For most the components in the reactor there are safety cases that extend well beyond the lifetime of the plant. Their ageing and degradation is sufficiently slow or well understood there are no challenges. For the graphite core, the ageing and degradation requires us to keep developing our safety case to show there are healthy safety margins.
My role works across a range of technical disciplines in an oversight role and look at the balance of work. We have a team of about 300 scientists and engineers who are gathering the new evidence we need; this covers work looking at irradiation damage at the atomic level up to looking at the seismic response of an array of graphite components to ensure the channels remain straight enough that control rods will fall into the core.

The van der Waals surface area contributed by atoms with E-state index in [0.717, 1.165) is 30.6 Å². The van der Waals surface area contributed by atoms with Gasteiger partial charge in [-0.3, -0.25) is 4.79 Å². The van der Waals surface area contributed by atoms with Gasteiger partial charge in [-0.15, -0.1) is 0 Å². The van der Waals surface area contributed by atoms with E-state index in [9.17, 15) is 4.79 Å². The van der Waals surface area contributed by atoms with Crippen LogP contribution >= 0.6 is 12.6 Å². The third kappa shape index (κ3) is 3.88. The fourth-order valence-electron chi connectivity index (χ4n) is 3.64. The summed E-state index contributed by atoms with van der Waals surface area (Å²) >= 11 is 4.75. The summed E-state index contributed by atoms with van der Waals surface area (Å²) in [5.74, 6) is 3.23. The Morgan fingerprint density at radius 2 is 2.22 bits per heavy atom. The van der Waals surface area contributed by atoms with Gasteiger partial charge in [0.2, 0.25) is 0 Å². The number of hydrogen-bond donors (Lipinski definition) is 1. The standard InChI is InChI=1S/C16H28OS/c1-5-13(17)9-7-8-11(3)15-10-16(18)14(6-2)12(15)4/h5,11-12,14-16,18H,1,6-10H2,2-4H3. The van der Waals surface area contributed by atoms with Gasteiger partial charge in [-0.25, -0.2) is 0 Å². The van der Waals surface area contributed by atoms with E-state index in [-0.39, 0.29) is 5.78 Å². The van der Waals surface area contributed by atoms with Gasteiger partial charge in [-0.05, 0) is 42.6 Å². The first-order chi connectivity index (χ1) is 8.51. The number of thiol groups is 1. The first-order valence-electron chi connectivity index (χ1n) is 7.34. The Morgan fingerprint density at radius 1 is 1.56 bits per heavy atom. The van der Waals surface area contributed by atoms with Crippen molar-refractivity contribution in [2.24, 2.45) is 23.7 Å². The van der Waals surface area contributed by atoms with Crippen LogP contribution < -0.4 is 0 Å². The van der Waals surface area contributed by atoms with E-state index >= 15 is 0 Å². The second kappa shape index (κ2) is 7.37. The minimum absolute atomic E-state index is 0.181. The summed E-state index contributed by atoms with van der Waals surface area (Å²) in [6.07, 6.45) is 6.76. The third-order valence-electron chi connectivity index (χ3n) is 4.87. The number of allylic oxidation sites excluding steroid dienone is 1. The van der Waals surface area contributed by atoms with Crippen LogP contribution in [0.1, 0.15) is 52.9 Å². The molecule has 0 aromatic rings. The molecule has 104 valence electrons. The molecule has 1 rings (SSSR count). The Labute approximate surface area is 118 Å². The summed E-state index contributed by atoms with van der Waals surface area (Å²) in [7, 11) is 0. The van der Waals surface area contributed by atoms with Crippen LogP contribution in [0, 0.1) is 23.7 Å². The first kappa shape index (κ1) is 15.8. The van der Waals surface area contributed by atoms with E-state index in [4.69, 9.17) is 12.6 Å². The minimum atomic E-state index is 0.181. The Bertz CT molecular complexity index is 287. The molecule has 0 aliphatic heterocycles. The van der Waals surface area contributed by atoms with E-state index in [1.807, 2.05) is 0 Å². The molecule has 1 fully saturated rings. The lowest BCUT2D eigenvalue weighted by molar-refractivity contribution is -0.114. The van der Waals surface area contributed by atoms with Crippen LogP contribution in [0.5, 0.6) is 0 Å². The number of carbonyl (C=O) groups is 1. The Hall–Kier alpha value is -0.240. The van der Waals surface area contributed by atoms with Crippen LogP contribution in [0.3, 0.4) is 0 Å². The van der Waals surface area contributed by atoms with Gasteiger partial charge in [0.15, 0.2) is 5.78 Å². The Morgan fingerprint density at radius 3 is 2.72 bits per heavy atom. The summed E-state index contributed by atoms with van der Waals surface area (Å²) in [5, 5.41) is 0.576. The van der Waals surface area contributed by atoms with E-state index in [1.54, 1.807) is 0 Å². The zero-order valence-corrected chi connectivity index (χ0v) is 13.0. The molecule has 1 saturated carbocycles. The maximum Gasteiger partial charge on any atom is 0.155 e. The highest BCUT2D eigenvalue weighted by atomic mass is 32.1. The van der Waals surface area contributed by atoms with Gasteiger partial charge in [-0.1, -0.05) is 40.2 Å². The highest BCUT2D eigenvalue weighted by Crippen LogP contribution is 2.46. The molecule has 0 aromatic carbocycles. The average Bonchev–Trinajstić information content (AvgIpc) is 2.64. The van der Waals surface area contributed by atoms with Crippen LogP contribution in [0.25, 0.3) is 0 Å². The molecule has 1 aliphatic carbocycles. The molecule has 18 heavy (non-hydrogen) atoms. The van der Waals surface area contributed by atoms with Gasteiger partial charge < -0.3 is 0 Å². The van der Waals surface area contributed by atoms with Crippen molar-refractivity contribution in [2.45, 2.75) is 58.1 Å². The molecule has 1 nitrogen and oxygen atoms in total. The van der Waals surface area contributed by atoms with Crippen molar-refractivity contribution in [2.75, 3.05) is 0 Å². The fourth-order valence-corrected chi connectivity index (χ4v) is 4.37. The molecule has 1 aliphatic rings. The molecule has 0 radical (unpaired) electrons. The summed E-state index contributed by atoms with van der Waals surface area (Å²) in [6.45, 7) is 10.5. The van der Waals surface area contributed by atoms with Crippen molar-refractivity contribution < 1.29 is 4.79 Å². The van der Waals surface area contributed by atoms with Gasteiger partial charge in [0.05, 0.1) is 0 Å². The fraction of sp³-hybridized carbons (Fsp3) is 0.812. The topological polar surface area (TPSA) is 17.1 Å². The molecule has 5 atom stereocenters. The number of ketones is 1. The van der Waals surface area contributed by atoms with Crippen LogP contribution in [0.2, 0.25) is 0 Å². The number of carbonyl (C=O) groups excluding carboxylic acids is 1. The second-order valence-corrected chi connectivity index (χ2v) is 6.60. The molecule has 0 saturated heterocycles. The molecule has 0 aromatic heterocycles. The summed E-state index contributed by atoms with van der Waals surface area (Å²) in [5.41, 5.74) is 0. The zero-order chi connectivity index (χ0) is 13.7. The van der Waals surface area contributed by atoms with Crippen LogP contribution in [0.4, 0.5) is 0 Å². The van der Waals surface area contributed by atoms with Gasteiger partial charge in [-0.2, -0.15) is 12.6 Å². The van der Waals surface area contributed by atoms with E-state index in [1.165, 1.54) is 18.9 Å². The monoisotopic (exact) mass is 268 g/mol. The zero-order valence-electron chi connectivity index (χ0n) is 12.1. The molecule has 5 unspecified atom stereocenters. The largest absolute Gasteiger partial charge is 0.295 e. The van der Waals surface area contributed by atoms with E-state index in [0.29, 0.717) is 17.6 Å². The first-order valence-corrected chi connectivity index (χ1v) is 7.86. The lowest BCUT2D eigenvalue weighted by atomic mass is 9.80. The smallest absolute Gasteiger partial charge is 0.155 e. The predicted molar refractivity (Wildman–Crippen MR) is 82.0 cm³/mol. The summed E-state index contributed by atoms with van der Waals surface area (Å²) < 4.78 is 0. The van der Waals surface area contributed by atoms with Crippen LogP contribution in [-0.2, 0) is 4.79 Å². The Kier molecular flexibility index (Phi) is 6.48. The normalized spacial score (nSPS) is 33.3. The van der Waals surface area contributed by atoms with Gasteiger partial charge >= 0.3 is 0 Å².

The current fleet of graphite reactors are reaching the end of their generation in the next 5-10 years. With the graphite core as the life limiting factor of the AGR’s. (The first two reactors Hinkley Point B and Hunterston B which will cease generation in 2022).
‘Group Think’ easily happens in a closed and tightly knit community of scientists and engineers. The same points of view are made, the same reactions are observed and we tackle things in the same way that worked last time. There are however, always different perspectives and different ways of tackling something. As nuclear professionals we always need to have a healthy questioning attitude; ‘have we missed something?’ ‘What if we are wrong?’ Actively seeking out from a different group, constructive criticism can only be helpful; they will challenge you and they’ll be more critical than people from the group you work with every day. And if you take that criticism and use it to improve, you can achieve better strategies.